PurposeBuildings contribute significantly to CO2 production. They are also subject to considerable taxation based on value. Analysis shows that while similar attributes contribute to both value and CO2 production, there is only a loose relationship between the two. If we wish to use taxation to affect policy change (drive energy efficiency behaviour), we are unlikely to achieve this using only the current tax base (value), or by increasing the tax take off this current tax base (unlike extra taxation of cigarettes to discourage smoking, for example). Taxation of buildings on the basis of energy efficiency is hampered by the lack of current evidence of performance. This paper aims to model the now-obligatory (at sale or letting) energy performance certificate (EPC) data to derive an acceptable appraisal model (marked to market, being the EPC scores) and deploys this to the entire population of properties. This provides an alternative tax base with which to model the effects of a tax base switch to energy efficiency and to understand the tax incidence effects of such a policy.Design/methodology/approachThe research uses a multiplicative hedonic approach to model energy efficiency utilising EPC holding properties in a UK jurisdiction [Northern Ireland (NI)] as the sample. This model is then used to estimate discrete energy assessments for each property in the wider population, using attributes held in the domestic rating (property tax) database for NI (700,000+ properties). This produces a robust estimate of the EPC for every property in its current condition and its cost-effective improved condition. This energy assessment based tax base is further used to estimate a new millage rate and property tax bill (green property tax) which is compared against the existing property tax based on value to allow tax incidence changes to be analysed.FindingsThe findings show that such a policy would significantly redistribute the tax burden and would have a variety of expected and some unexpected effects. The results indicate that while assessing the energy performance of houses can be a complex process involving many parameters, much of the explanatory power can be achieved via a relatively small number of input variables, often already held by property tax jurisdictions. This offers the opportunity for useful housing stock modelling – such as the savings possible from power switching. The research also identifies that whilst urban areas display the expected “heat island” effect in terms of energy consumption, urban properties are on average more efficient than suburban/rural properties. This facilitates spatial targeting of policy messages and initiatives.Research limitations/implicationsAnalogous with other studies, data deficiencies introduce the risk of omitted variable bias. Modelling of the energy efficiency in the sample is limited to property attributes that are available for the wider population of properties. While this limits the modelling exercise, it is a perennial issue facing mass appraisal worldwide (where knowledge of the transacted sample attributes generally exceeds knowledge of the unsold properties). That said, the research demonstrates the benefits of sharing data and improving knowledge of the housing stock, as taxation databases would be stronger, augmented with EPC-derived property attributes for example.Originality/valueThe EPC lead in time for wide residential coverage is likely to be considerable. The paper contributes to emerging literature and policy debate surrounding the effect, performance measurement and implementation of energy efficiency certification, through a greater understanding of the sectorial and geographical dispersion of energy efficiency. It provides high level research to help guide policy and decision-making, identifying key locales where there is more of a physical problem and locations where there is more to gain in terms of targeting energy improvement and/or encouraging behavioural change. The paper also allows a glimpse of the implications of a change towards a taxation regime based on energy efficiency, which contributes to the debate surrounding the “greening” of property based taxes.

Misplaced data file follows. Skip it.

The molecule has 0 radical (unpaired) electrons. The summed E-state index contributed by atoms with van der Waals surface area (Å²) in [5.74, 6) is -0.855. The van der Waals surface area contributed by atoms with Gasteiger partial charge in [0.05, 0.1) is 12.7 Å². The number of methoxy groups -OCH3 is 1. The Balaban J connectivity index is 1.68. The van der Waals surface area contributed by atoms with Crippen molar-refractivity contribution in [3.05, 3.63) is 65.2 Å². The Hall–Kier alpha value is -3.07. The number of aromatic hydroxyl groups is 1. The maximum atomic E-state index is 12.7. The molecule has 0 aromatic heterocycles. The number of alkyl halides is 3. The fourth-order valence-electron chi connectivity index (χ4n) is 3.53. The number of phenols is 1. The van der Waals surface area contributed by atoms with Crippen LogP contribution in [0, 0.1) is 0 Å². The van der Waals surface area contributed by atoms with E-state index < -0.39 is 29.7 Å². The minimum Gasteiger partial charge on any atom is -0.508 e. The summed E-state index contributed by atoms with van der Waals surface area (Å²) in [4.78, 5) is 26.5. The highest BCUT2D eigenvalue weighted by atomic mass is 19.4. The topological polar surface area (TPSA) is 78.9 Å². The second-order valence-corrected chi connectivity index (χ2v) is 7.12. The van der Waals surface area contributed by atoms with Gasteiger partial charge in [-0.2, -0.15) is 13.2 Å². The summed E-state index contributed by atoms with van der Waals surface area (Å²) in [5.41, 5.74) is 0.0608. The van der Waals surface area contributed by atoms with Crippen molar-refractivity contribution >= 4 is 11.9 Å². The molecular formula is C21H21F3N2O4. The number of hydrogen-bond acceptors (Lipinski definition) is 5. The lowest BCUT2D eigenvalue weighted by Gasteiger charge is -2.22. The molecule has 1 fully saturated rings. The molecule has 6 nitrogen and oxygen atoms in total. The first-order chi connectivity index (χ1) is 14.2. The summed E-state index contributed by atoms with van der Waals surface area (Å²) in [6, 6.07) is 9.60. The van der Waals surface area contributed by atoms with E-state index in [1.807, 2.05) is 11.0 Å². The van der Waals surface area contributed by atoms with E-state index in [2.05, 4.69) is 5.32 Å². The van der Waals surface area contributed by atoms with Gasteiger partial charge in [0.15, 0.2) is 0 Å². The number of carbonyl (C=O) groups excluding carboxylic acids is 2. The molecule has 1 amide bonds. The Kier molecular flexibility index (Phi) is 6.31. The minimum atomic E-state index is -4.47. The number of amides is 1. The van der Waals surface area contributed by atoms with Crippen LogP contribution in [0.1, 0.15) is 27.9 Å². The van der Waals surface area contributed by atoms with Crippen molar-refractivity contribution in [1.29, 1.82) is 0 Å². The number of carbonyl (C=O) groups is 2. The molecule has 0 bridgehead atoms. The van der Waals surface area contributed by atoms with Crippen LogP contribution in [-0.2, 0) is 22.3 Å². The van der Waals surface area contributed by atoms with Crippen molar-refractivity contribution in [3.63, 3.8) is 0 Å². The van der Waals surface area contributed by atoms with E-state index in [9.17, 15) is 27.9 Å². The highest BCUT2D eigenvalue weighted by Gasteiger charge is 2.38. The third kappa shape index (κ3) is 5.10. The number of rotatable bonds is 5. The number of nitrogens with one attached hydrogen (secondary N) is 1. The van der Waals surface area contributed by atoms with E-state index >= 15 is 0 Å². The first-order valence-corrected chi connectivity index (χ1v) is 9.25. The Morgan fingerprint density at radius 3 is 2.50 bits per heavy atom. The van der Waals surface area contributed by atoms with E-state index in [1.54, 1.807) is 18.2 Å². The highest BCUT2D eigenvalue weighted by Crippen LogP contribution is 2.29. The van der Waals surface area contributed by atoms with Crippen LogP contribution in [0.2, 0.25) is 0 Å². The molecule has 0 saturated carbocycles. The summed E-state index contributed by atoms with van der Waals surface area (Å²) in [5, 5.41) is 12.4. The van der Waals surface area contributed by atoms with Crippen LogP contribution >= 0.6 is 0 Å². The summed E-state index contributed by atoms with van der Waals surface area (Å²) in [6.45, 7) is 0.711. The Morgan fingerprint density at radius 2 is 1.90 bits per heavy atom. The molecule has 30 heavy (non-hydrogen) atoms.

Journal of European Real Estate Research – Emerald Publishing
Published: Aug 7, 2017